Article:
More parents in Duval and St. Johns Counties are choosing not to get their kids vaccinated against potentially devastating diseases.
An Action News Jax Investigation found all six of the schools with the highest percentage of unvaccinated children are elementary schools.
In Florida, parents can apply for religious or medical exemptions, opting their kids out of life-saving vaccinations for diseases like measles, mumps and rubella.
“I mean, it’s every parent’s choice. So, I’m just worried about my own children,” said St. Augustine mother Laura Hunsworth, who vaccinates her kids.
The percentage of unvaccinated students in Duval and St. Johns Counties has grown over the past three school years.
In St. Johns County School District, 2.48 percent of kids are unvaccinated this school year. During the 2017-2018 school year, it was 2.28 percent. The year before, 2.07 percent of students were unprotected.
Duval County Public Schools campuses have seen a similar trend.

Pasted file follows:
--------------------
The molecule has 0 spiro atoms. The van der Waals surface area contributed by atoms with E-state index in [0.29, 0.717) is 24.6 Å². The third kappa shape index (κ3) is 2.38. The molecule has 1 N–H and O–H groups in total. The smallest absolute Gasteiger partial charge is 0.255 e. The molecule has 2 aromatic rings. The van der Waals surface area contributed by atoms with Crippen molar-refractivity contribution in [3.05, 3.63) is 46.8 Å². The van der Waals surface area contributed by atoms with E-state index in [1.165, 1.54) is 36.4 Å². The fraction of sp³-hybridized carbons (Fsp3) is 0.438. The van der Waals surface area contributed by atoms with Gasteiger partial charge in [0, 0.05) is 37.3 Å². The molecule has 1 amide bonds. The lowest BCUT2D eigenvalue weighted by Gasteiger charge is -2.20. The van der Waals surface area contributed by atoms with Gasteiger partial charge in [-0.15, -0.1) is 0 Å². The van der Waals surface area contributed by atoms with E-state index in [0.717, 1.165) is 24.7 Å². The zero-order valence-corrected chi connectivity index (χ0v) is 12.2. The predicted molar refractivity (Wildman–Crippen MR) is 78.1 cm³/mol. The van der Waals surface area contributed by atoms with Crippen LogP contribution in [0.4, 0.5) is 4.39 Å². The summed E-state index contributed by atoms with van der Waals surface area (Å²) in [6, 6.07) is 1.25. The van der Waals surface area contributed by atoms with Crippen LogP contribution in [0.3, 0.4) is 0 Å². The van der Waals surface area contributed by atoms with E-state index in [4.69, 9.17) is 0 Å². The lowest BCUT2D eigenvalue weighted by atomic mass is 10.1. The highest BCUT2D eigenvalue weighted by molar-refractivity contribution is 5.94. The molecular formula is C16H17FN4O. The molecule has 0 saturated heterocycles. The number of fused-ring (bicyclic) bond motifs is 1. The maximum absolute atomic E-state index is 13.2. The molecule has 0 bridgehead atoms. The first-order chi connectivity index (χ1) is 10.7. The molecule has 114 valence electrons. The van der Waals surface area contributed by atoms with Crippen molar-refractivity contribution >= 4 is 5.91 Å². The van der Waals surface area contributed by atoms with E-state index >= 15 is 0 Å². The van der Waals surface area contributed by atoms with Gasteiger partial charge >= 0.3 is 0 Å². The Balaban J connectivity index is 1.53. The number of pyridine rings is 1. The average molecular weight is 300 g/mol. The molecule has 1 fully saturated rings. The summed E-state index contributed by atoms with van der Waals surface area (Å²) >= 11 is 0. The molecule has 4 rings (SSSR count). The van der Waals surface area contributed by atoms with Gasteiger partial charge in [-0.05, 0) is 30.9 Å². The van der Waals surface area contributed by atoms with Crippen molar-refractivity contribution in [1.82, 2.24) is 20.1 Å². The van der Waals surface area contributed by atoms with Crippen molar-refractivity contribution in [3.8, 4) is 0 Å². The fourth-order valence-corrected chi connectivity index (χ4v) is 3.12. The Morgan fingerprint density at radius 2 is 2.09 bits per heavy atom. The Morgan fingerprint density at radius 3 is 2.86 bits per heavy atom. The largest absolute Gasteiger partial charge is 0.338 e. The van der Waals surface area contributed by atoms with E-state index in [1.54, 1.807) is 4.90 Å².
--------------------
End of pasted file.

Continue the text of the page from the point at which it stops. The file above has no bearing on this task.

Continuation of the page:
This school year, 1.24 percent of DCPS students are not vaccinated. During the 2017-2018 school year, it was 1.01 percent. The year before, 0.87 percent of students were unvaccinated.
Action News Jax identified the six public schools in St. Johns and Duval Counties with the highest percentage unvaccinated students.
Nearly one in 10 children at R.B. Hunt Elementary School in St. Augustine are unvaccinated.
That school has the highest percentage of unprotected children in either county, at 9.46 percent.
That’s 61 children.
“It’s disturbing to me,” said Lauren Carpenter, whose two sons go to R.B. Hunt Elementary. “I think it’s more important to take care of the community, get vaccinated, and take care of your kids’ health.”
The other two schools in St. Johns County with the highest percentage of unvaccinated students are Ketterlinus Elementary at 4.91 percent and Hartley Elementary at 4.45 percent.
In Duval County, it's Atlantic Beach Elementary at 5.86 percent, J. Allen Axson Elementary with 4.72 percent and Bartram Springs Elementary with 3.69 percent of students unvaccinated.
The World Health Organization says vaccines are safe, rigorously tested and constantly monitored by scientists for any sign they may cause harm.
"There's absolutely no evidence -- let me repeat that -- there's absolutely no evidence that vaccines cause autism. This has been studied over, and over, and over, and over again." said Wolfson Children’s Hospital Chief of Pediatric and Infectious Disease Dr. Mobeen Rathore.
Dr. Rathore said unvaccinated kids put others whose immune systems are compromised at risk, including the elderly, cancer patients and people with genetic disorders.
Cox Media Group